Not long ago, the idea of shrinking more than two inches of my hair shook me dirty. I was the girl in the stylist's chair, crushed by the fear of losing more hair than I had emotionally prepared for. I blame my control-freak Virgo page.
But in October of October I didn't feel any of those feelings when I arrived at 2:00 am with my long haircut, Erickson at the Bumble and Bumble salon in Manhattan's Meatpacking District, ready to chop a cool 11 inch and send it for to be donated. It wasn't the first (or even second) time I donated my hair. I had made a back-to-back cut during my teens who went to Locks of Love and the Pantene (now canceled) Beautiful Lengths program. But the nerves I had experienced then were away from the charts: What if I look like a toddler? Would boys still think I'm cute? were some of the thoughts that raced through my mind.
It is a pleasure to say that I no longer give a flying cock about what guys or anyone else thinks of my hair. Even as a daughter of a survivor of breast cancer, I know too well the realities of hair loss related to treatments and medication and emotional toll that it can take. It was actually my mother who inspired me to consider donating my hair. (She experienced thinning, but never lost all her beautiful curls.)
I have realized that the hair has a unique magic. For so many women and girls, hair is a vehicle for self expression and an integral part of one's identity. As a girl who is loved beauty since she was old enough to steal her mother's makeup (sorry mother), I know how happy I am to be able to donate my hair and give you someone through a wig or a hairpiece.
New look, new styling opportunities
Before my cut I could not tell you last time I had tried something adventurous in the hairstyle department. I had avoided cutting my tiles in my chest because I thought short hair (at least on me) was boring and clearly un-stylish – two things I now know could no longer be from the truth. But after a summer filled with some of the highest heights (like a groom on my best friend's wedding) and the lowest flame (lost my job and hit the bottom of my relationship) I decided that it was time to embrace change on the head: first step, throw all that hair.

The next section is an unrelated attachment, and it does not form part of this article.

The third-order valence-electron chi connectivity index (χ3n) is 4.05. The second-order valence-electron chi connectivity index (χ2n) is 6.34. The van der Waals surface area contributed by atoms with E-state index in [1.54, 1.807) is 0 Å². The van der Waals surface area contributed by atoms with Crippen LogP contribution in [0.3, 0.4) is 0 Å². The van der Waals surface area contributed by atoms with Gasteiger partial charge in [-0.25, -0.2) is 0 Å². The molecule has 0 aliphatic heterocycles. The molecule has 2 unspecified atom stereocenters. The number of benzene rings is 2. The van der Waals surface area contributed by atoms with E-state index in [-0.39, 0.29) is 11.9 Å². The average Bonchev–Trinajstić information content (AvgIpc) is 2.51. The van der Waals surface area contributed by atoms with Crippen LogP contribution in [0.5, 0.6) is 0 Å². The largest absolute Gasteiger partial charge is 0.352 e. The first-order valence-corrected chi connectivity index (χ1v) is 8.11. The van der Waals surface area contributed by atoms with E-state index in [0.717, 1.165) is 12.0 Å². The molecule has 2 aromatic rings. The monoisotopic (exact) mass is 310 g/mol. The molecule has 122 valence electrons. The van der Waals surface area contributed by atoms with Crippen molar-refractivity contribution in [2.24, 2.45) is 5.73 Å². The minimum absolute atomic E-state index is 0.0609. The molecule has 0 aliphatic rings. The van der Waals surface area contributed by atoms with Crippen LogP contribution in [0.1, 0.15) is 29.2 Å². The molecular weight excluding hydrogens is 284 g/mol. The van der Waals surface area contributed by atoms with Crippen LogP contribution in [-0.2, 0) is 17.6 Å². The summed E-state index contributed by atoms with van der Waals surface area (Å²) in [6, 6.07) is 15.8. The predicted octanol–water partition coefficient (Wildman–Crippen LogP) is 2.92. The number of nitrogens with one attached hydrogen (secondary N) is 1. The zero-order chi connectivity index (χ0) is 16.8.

All this takes me back to October 28, 2:12 pm, my moment to let go. When Erickson attached my hair to four (maybe five?) Nice ponytails, I felt nervous, something like being on top of a roller coaster. Only this time, nothing more satisfying for me than the sound of scissors snipping through pieces of hair. I couldn't help laughing at my reflection, which somehow felt more like it had a few seconds before.
"To get the look, I used a razor to take up the length and add motion," Erickson explains of the process. "When you take up the length you often get a lot of mass, so the razor helps soften the hair and give it a more vivid feeling."
What I could never have expected after my big change was that it helped me rediscover how I express myself through my hair. I had become quite obvious and lazy about styling my super-long length. But now I have played around with the new look in a way that feels crazy fresh. When I want to lean into the edged vibes of the clip, I use a curling board (my favorite is T3 Singlepass Wave) and a little Oribe Dry Texturizing Spray to create messy bends in my hair. On other occasions I will do a deep side section and add a sweet barrette like those from Kitsch x Justine Marjan. And if I run late, or not in the mood to do lots of styling, the right login styler is all I need. "Bumble and Bumble's Grooming Cream is great for when [you’re] on the go and just want to improve your natural structure, says Erickson.
While the right haircut can be amazing and change in many ways, there are a few things to consider: "Before going to the salon and asking for a dramatic cut, I always recommend my clients to do some homework," Erickson says. "Look at pictures and get inspiration for the clip you want, or find models or celebrities that have similar face shape and hair structure that you – you want to go to the salon, feel excited, not uncertain."